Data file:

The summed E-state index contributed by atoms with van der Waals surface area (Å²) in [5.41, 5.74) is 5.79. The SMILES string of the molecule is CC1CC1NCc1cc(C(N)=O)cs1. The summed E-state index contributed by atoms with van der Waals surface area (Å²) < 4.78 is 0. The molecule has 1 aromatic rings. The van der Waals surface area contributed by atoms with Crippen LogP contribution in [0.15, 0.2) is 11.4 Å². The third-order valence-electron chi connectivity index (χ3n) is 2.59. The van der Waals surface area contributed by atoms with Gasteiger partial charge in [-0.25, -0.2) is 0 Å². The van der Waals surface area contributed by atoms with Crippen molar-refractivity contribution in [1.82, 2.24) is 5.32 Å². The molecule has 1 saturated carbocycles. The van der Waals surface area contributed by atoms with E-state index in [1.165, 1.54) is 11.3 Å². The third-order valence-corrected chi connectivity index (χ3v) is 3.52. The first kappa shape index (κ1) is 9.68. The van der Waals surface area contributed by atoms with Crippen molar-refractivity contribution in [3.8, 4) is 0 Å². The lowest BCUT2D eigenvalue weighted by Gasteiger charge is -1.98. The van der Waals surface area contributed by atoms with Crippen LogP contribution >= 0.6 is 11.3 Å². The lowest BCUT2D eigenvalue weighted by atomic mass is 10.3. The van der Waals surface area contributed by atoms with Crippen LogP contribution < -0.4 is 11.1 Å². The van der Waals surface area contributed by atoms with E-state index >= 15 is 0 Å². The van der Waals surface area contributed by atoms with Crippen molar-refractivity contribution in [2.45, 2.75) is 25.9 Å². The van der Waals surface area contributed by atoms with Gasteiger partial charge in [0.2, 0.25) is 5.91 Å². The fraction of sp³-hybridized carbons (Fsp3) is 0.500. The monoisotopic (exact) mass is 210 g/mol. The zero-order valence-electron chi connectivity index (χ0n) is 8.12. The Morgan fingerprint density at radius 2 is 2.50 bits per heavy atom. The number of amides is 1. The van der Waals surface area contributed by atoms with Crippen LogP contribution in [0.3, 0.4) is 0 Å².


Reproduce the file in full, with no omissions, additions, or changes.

The summed E-state index contributed by atoms with van der Waals surface area (Å²) in [5.41, 5.74) is 5.79. The SMILES string of the molecule is CC1CC1NCc1cc(C(N)=O)cs1. The summed E-state index contributed by atoms with van der Waals surface area (Å²) < 4.78 is 0. The molecule has 1 aromatic rings. The van der Waals surface area contributed by atoms with Crippen LogP contribution in [0.15, 0.2) is 11.4 Å². The third-order valence-electron chi connectivity index (χ3n) is 2.59. The van der Waals surface area contributed by atoms with Gasteiger partial charge in [-0.25, -0.2) is 0 Å². The van der Waals surface area contributed by atoms with Crippen molar-refractivity contribution in [1.82, 2.24) is 5.32 Å². The molecule has 1 saturated carbocycles. The van der Waals surface area contributed by atoms with E-state index in [1.165, 1.54) is 11.3 Å². The third-order valence-corrected chi connectivity index (χ3v) is 3.52. The first kappa shape index (κ1) is 9.68. The van der Waals surface area contributed by atoms with Crippen molar-refractivity contribution in [3.8, 4) is 0 Å². The lowest BCUT2D eigenvalue weighted by Gasteiger charge is -1.98. The van der Waals surface area contributed by atoms with Crippen LogP contribution >= 0.6 is 11.3 Å². The lowest BCUT2D eigenvalue weighted by atomic mass is 10.3. The van der Waals surface area contributed by atoms with Crippen LogP contribution < -0.4 is 11.1 Å². The van der Waals surface area contributed by atoms with E-state index >= 15 is 0 Å². The van der Waals surface area contributed by atoms with Crippen molar-refractivity contribution in [2.45, 2.75) is 25.9 Å². The van der Waals surface area contributed by atoms with Gasteiger partial charge in [0.2, 0.25) is 5.91 Å². The fraction of sp³-hybridized carbons (Fsp3) is 0.500. The monoisotopic (exact) mass is 210 g/mol. The zero-order valence-electron chi connectivity index (χ0n) is 8.12. The Morgan fingerprint density at radius 2 is 2.50 bits per heavy atom. The number of amides is 1. The van der Waals surface area contributed by atoms with Crippen LogP contribution in [0.3, 0.4) is 0 Å².